Carl Philipp Emanuel Bach (1714-1788)
Symphony No. 1 in D major, H. 663 (1775)

Emanuel Bach learned the musician’s craft at the elbow of his father, Johann Sebastian.  As a young twenty-something he was taken into the service of Frederich II, the Great, of Prussia.  The Prussian court in Berlin had a massive music establishment!  The melomaniac king practiced his flute for hours every day and hosted concerts most evenings.  Even so, the king’s keyboard player, Emanuel, was sadly neglected.  Frustrated for thirty years, he finally left the court, after sticky negotiations, to fill the shoes of his late godfather Georg Philipp Telemann and lead the civic musical life of Hamburg.  And so it came to pass that Emanuel Bach, now in his mid-50s, was finally able to compose freely.

Most of Bach’s eighteen symphonies were written in the last fifteen years of his career.  These later works show an astounding blend of over-wrought baroque empfindsamkeit (unrestrained emotion), contemporary classicism, and Bach’s trademark quirky wit.  He called this a Symphony in D major, but this is almost false advertising.  The symphony is only barely in D major:  your ear tells you where you are going, but you get dropped off somewhere else entirely.  For that matter, Emanuel’s use of harmony would cause his father, whose music represents the rules of harmony, to roll over in his grave.  Add to this that the symphony form of his day was expected to conform to a certain design – one which didn’t permit rogue cadenzas, elision between movements, unprepared changes of sentiment, and abrupt silences and halts.  Bach does all these things amidst splendid sonorities of full, colourful orchestra.  The work is rich, delicate, vibrant, shaded, spiky and slippery in rapid succession.  In all, this is an Enlightenment symphony wearing the clothes of Romantic eccentric.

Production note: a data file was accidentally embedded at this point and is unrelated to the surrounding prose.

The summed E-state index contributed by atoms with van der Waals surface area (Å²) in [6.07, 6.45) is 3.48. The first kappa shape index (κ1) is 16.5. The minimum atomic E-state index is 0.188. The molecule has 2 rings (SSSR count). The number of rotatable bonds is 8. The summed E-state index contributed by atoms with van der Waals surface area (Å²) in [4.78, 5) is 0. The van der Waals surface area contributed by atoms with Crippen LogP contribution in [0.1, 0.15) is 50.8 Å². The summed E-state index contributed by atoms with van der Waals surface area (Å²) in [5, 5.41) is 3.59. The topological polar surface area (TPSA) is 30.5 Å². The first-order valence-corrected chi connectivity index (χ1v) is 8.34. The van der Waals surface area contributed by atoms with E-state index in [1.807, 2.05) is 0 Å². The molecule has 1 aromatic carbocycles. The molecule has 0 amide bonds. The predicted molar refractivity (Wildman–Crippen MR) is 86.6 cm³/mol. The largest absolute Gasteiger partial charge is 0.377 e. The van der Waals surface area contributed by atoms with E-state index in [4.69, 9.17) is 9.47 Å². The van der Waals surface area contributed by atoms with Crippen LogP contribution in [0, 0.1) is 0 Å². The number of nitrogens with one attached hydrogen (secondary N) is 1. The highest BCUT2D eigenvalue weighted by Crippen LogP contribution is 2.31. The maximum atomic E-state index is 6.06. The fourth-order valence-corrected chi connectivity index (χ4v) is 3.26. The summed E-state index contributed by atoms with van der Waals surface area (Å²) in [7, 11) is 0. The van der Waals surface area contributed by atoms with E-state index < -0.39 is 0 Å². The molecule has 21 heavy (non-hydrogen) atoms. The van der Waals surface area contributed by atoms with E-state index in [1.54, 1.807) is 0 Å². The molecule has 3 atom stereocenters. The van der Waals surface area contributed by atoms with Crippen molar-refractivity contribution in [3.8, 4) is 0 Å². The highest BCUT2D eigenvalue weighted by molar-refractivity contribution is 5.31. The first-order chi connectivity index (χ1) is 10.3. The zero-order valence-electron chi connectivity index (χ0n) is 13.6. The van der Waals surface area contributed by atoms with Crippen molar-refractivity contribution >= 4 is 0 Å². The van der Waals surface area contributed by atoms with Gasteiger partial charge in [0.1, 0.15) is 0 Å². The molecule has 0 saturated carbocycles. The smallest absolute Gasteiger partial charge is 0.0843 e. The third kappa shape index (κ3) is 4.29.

Franz Joseph Haydn (1732-1809)
Symphony No. 96 in D major, Hob. I:96, “Miracle” (1791)

The story goes something like this:  It is dark winter’s night (2 February 1795).  Eager listeners crowd the parterre of King’s Theatre, London.  The curious audience edges toward the stage to catch of glimpse of Joseph Haydn who is set to lead a performance of his new symphony (no. 96).   The performance begins.  The masses press themselves forward, vacating the back of the parterre.  Suddenly, the massive chandelier crashes down on what otherwise would have been a crowded floor.  No one was injured!  It was a miracle!

It’s a true story, but not quite right in its telling!   Symphony no. 96 had actually been premiered four years earlier.  The Symphony that attends this story is Symphony no. 102.  Years later, however, publishers would mistakenly make “Miracle” the moniker of no. 96 instead.

Haydn had London in the palm of his hand during this first extended visit.  He was on leave from the family Esterházy, whose new prince had no patience for music.   Haydn would write twelve monumental symphonies for London audiences, no. 96 being one of the first.   The slow opening is lightness gradually shading into darkness, only to deliver directly into a luminous Allegro.  Back and forth, light and dark, the movement sways.  The genteel second movement alludes to Beethoven.  Bright skies and heavy clouds taunt each other, until the final pastorale is cut-off by suspended trills and a quick snap of the strings.  A heavy-booted Ländler with music-box Trio replaces the expected courtly minuet as the symphony’s third movement.  The finale takes off at a breathless run and barely looks back.  Pert jabs can’t even knock the movement off its feet.  Only with a peculiar stop in the last few seconds does the music alter course, if only to set up for the final dash to the finish.